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I am still debating the wig.  I may just stick with ballcaps. I have a great selection and i love ballcaps. Today i am wearing a cap i bought at US OPEN tennis 2009. It was one of the greteast trips i have ever taken. A friend and i flew to New York and caught a Mets game,  a couple US OPEN matches and then got to see Derek Jeter’s hit to pass Gehrig. It was heavenly! We also killed time over wine and cannoli in Little Italy. Just a really good time. Travel is such a great educator as well as an excellent recreational activity.
This time last year i was in the final stages of preparing for trip to Iceland. What a difference a year makes.  But i will get well and i will make plans and i will travel again.  I need to visit Yellowstone in winter and New Mexico for balloon festival. I want to stroll Savannah and catch the ferry to Cumberland island. I want to witness the incredible tidal action in the Bay of Fundy. I’d like to visit North Captiva Island in summer and stay in a glorious mountain cabin in the Smokies maybe for Christmas. I have lots left to see and do – just might have to be patient until i am no longer a patient.
I keep telling myself that delayed is not denied.

I will prevail.

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Tomorrow is my first chemo.  Chose Friday afternoon so I can consider it my Happy Hour.  Sister is taking me and I will be wearing Depends just in case I crap my pants (dohhhh). Also placing puppy pee pads on the car seat. Semper paratis and down the hatch!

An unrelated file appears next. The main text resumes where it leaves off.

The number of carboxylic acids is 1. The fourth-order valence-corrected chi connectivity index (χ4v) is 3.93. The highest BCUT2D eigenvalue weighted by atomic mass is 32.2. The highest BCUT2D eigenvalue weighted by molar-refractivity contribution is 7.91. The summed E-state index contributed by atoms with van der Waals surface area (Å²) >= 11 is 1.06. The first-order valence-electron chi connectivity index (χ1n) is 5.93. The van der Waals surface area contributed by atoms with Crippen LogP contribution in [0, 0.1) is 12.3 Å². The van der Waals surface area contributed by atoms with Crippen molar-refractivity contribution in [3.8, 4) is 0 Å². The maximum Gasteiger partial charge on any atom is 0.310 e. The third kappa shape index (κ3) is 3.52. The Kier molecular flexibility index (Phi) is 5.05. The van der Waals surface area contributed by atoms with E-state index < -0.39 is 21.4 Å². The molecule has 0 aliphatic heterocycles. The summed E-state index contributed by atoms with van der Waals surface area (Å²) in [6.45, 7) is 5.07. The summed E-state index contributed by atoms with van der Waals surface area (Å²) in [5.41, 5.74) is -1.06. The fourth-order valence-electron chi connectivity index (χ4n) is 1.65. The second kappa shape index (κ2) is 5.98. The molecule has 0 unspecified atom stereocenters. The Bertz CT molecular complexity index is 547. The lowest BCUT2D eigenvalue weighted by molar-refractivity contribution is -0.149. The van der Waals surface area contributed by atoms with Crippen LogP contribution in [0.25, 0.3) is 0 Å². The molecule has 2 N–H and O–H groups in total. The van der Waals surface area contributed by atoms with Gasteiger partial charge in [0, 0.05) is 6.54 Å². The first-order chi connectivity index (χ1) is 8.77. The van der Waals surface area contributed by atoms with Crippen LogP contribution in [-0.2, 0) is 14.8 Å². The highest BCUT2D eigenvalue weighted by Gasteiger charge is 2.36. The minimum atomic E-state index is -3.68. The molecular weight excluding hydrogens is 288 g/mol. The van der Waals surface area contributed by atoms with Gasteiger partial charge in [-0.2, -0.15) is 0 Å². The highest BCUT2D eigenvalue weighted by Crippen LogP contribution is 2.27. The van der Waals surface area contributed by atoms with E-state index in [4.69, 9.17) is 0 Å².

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Remember when Joey on FRIENDS said “this is a moo point – a cow’s opinion”.  Priceless.

When would I have gotten “sick” and what would that have been?  I keep going back to that question.  Obviously I had a big ole tumor that had spread a bit so when was I going to feel sick?  And what would my symptoms have been?  In the long run it truly doesn’t matter and is more of a curiosity now.  But still I wonder.

And I wonder what the genesis was and how long the cancer was parked in there.  I am a regular visitor to my docs and keep a faithful schedule of exams and checkups for all my body parts – boobs, teeth, eyes, uterus, colon, etc., so…so…so…this sneaky little bastard hid from view for some period of time that is now and will be forever unknown.  I don’t like not knowing.  Makes me feel powerless.

So cancer will be my constant companion even if I make it to remission.  Because I have read enough to know that once it identifies a host, it is most reluctant to vacate the premises permanently.   Like an extra layer of belly fat or crow’s feet or skin tags, it is just a part of my life from this point forward.  But unlike those items, it more likely an aggressive participant in my death.

I am not depressed.  I am just thinking this through at least partly because I got the lab report today from second surgery.  3 of 16 axilary Imagenodes removed were positive for cancer.  That means 13 were not (paging: Glass Half Full).  Lucky 13.

I hope those lucky 13 are not a moot point.

Visit to breast surgeon today and I have to have more surgery.  I probably don’t have a good command of the terminology but the cancer had spread to 2 of 4 axillary nodes so I go back under the knife on November 19.

Chemo will begin about 3-4 weeks after that 2nd surgery and radiation will follow chemo.

I hope that I do not have to hear “everything happens for a reason” anytime soon.  Additionally, I hope not to hear, “you are only given what you can handle” because both of those cliches stink.

Shit happens – often without reason – and right now shit is happening to me.

And again, I am afraid.

Comparing schedules we decided on late February 2013 for our Iceland trip.  I love to travel and love planning trips almost more than actually going on them.  So beginning in November 2012 I started my packing list, my countdown, and my online shopping spree.  Such fun I was having.  Sherri didn’t need to make many purchases since a Minnesotan already owns lots of robust cold protection items.  Besides, she was pursuing her doctorate and was keeping busy with that and all her other responsibilities.